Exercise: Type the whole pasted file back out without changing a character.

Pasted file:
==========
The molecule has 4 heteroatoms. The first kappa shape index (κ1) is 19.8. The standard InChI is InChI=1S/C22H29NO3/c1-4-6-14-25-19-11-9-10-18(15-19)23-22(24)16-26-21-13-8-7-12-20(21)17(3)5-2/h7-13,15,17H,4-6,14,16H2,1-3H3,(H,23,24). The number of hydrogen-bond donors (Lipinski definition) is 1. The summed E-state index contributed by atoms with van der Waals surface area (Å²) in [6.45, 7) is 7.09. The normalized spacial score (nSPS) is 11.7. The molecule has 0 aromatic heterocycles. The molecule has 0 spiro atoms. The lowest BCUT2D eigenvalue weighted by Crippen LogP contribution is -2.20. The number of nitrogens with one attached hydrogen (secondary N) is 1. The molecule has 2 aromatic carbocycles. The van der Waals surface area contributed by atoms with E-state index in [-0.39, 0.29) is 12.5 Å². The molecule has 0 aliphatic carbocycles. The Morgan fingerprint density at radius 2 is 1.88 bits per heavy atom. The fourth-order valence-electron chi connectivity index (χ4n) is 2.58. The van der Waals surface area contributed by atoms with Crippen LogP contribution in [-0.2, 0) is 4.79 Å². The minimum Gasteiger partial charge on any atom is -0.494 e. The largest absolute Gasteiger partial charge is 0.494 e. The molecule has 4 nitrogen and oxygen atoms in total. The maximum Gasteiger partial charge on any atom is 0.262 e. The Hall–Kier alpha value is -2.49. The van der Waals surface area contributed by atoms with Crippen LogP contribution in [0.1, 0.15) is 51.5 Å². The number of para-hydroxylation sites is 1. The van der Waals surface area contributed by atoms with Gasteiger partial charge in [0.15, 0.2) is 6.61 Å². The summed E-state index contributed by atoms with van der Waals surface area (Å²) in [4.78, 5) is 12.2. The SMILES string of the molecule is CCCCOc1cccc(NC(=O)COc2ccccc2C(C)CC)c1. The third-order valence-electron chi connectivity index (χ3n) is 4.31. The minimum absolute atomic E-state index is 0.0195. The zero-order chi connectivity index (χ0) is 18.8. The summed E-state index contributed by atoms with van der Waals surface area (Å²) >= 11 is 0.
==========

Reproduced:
The molecule has 4 heteroatoms. The first kappa shape index (κ1) is 19.8. The standard InChI is InChI=1S/C22H29NO3/c1-4-6-14-25-19-11-9-10-18(15-19)23-22(24)16-26-21-13-8-7-12-20(21)17(3)5-2/h7-13,15,17H,4-6,14,16H2,1-3H3,(H,23,24). The number of hydrogen-bond donors (Lipinski definition) is 1. The summed E-state index contributed by atoms with van der Waals surface area (Å²) in [6.45, 7) is 7.09. The normalized spacial score (nSPS) is 11.7. The molecule has 0 aromatic heterocycles. The molecule has 0 spiro atoms. The lowest BCUT2D eigenvalue weighted by Crippen LogP contribution is -2.20. The number of nitrogens with one attached hydrogen (secondary N) is 1. The molecule has 2 aromatic carbocycles. The van der Waals surface area contributed by atoms with E-state index in [-0.39, 0.29) is 12.5 Å². The molecule has 0 aliphatic carbocycles. The Morgan fingerprint density at radius 2 is 1.88 bits per heavy atom. The fourth-order valence-electron chi connectivity index (χ4n) is 2.58. The van der Waals surface area contributed by atoms with Crippen LogP contribution in [-0.2, 0) is 4.79 Å². The minimum Gasteiger partial charge on any atom is -0.494 e. The largest absolute Gasteiger partial charge is 0.494 e. The molecule has 4 nitrogen and oxygen atoms in total. The maximum Gasteiger partial charge on any atom is 0.262 e. The Hall–Kier alpha value is -2.49. The van der Waals surface area contributed by atoms with Crippen LogP contribution in [0.1, 0.15) is 51.5 Å². The number of para-hydroxylation sites is 1. The van der Waals surface area contributed by atoms with Gasteiger partial charge in [0.15, 0.2) is 6.61 Å². The summed E-state index contributed by atoms with van der Waals surface area (Å²) in [4.78, 5) is 12.2. The SMILES string of the molecule is CCCCOc1cccc(NC(=O)COc2ccccc2C(C)CC)c1. The third-order valence-electron chi connectivity index (χ3n) is 4.31. The minimum absolute atomic E-state index is 0.0195. The zero-order chi connectivity index (χ0) is 18.8. The summed E-state index contributed by atoms with van der Waals surface area (Å²) >= 11 is 0.